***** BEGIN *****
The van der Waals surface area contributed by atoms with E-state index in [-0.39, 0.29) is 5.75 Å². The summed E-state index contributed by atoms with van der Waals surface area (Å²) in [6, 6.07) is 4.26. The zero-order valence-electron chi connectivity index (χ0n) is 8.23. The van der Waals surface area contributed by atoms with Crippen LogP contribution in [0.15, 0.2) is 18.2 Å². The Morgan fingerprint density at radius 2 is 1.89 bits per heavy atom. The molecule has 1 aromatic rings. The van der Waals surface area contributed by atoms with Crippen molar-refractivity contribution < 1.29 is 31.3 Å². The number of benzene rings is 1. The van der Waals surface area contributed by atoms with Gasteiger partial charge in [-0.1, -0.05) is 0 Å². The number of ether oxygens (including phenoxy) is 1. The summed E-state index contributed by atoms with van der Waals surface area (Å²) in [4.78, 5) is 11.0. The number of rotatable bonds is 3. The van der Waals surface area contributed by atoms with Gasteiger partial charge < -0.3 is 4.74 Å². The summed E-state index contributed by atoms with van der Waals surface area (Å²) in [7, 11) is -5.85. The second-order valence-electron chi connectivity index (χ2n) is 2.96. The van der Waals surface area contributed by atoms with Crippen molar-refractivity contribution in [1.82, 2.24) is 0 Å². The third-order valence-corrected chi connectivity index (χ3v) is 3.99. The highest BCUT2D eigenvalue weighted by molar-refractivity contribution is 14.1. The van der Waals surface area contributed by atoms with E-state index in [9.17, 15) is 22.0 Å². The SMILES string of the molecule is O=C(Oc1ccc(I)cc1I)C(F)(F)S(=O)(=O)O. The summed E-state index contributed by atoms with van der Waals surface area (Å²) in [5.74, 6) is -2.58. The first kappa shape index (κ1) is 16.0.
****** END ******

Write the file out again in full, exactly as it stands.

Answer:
The van der Waals surface area contributed by atoms with E-state index in [-0.39, 0.29) is 5.75 Å². The summed E-state index contributed by atoms with van der Waals surface area (Å²) in [6, 6.07) is 4.26. The zero-order valence-electron chi connectivity index (χ0n) is 8.23. The van der Waals surface area contributed by atoms with Crippen LogP contribution in [0.15, 0.2) is 18.2 Å². The Morgan fingerprint density at radius 2 is 1.89 bits per heavy atom. The molecule has 1 aromatic rings. The van der Waals surface area contributed by atoms with Crippen molar-refractivity contribution < 1.29 is 31.3 Å². The number of benzene rings is 1. The van der Waals surface area contributed by atoms with Gasteiger partial charge in [-0.1, -0.05) is 0 Å². The number of ether oxygens (including phenoxy) is 1. The summed E-state index contributed by atoms with van der Waals surface area (Å²) in [4.78, 5) is 11.0. The number of rotatable bonds is 3. The van der Waals surface area contributed by atoms with Gasteiger partial charge < -0.3 is 4.74 Å². The summed E-state index contributed by atoms with van der Waals surface area (Å²) in [7, 11) is -5.85. The second-order valence-electron chi connectivity index (χ2n) is 2.96. The van der Waals surface area contributed by atoms with Crippen molar-refractivity contribution in [1.82, 2.24) is 0 Å². The third-order valence-corrected chi connectivity index (χ3v) is 3.99. The highest BCUT2D eigenvalue weighted by molar-refractivity contribution is 14.1. The van der Waals surface area contributed by atoms with E-state index in [9.17, 15) is 22.0 Å². The SMILES string of the molecule is O=C(Oc1ccc(I)cc1I)C(F)(F)S(=O)(=O)O. The summed E-state index contributed by atoms with van der Waals surface area (Å²) in [5.74, 6) is -2.58. The first kappa shape index (κ1) is 16.0.